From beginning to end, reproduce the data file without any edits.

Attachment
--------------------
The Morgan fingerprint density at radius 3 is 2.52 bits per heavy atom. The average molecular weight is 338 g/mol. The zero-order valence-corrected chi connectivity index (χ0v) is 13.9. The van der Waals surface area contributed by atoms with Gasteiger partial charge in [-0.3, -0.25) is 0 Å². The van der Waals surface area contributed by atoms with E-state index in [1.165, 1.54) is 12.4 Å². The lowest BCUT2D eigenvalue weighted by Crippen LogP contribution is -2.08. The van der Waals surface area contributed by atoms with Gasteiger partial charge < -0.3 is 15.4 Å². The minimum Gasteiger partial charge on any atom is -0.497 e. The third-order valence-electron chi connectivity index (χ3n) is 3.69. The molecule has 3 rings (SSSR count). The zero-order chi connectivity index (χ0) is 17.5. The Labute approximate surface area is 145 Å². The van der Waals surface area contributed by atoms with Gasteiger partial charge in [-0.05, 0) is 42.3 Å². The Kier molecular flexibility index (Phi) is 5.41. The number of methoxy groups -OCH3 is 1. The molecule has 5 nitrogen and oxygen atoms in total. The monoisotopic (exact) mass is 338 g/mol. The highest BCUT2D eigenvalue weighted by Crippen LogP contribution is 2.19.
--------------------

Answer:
The Morgan fingerprint density at radius 3 is 2.52 bits per heavy atom. The average molecular weight is 338 g/mol. The zero-order valence-corrected chi connectivity index (χ0v) is 13.9. The van der Waals surface area contributed by atoms with Gasteiger partial charge in [-0.3, -0.25) is 0 Å². The van der Waals surface area contributed by atoms with E-state index in [1.165, 1.54) is 12.4 Å². The lowest BCUT2D eigenvalue weighted by Crippen LogP contribution is -2.08. The van der Waals surface area contributed by atoms with Gasteiger partial charge < -0.3 is 15.4 Å². The minimum Gasteiger partial charge on any atom is -0.497 e. The third-order valence-electron chi connectivity index (χ3n) is 3.69. The molecule has 3 rings (SSSR count). The zero-order chi connectivity index (χ0) is 17.5. The Labute approximate surface area is 145 Å². The van der Waals surface area contributed by atoms with Gasteiger partial charge in [-0.05, 0) is 42.3 Å². The Kier molecular flexibility index (Phi) is 5.41. The number of methoxy groups -OCH3 is 1. The molecule has 5 nitrogen and oxygen atoms in total. The monoisotopic (exact) mass is 338 g/mol. The highest BCUT2D eigenvalue weighted by Crippen LogP contribution is 2.19.